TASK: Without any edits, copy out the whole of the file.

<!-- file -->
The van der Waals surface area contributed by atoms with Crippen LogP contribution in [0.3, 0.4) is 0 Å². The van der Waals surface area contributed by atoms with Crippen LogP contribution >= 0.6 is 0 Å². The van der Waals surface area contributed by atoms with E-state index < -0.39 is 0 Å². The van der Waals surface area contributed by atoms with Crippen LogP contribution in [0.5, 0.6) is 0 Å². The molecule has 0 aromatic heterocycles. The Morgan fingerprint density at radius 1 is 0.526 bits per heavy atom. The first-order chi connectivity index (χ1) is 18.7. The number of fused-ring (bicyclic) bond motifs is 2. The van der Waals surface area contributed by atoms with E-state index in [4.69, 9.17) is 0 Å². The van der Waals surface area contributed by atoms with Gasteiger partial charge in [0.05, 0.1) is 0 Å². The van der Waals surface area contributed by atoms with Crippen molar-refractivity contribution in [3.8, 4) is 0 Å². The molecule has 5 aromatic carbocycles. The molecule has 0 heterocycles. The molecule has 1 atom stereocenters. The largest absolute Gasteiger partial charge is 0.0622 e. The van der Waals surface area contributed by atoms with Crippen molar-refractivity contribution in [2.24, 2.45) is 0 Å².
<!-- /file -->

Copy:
The van der Waals surface area contributed by atoms with Crippen LogP contribution in [0.3, 0.4) is 0 Å². The van der Waals surface area contributed by atoms with Crippen LogP contribution >= 0.6 is 0 Å². The van der Waals surface area contributed by atoms with E-state index < -0.39 is 0 Å². The van der Waals surface area contributed by atoms with Crippen LogP contribution in [0.5, 0.6) is 0 Å². The molecule has 0 aromatic heterocycles. The Morgan fingerprint density at radius 1 is 0.526 bits per heavy atom. The first-order chi connectivity index (χ1) is 18.7. The number of fused-ring (bicyclic) bond motifs is 2. The van der Waals surface area contributed by atoms with E-state index in [4.69, 9.17) is 0 Å². The van der Waals surface area contributed by atoms with Gasteiger partial charge in [0.05, 0.1) is 0 Å². The van der Waals surface area contributed by atoms with Crippen molar-refractivity contribution in [3.8, 4) is 0 Å². The molecule has 5 aromatic carbocycles. The molecule has 0 heterocycles. The molecule has 1 atom stereocenters. The largest absolute Gasteiger partial charge is 0.0622 e. The van der Waals surface area contributed by atoms with Crippen molar-refractivity contribution in [2.24, 2.45) is 0 Å².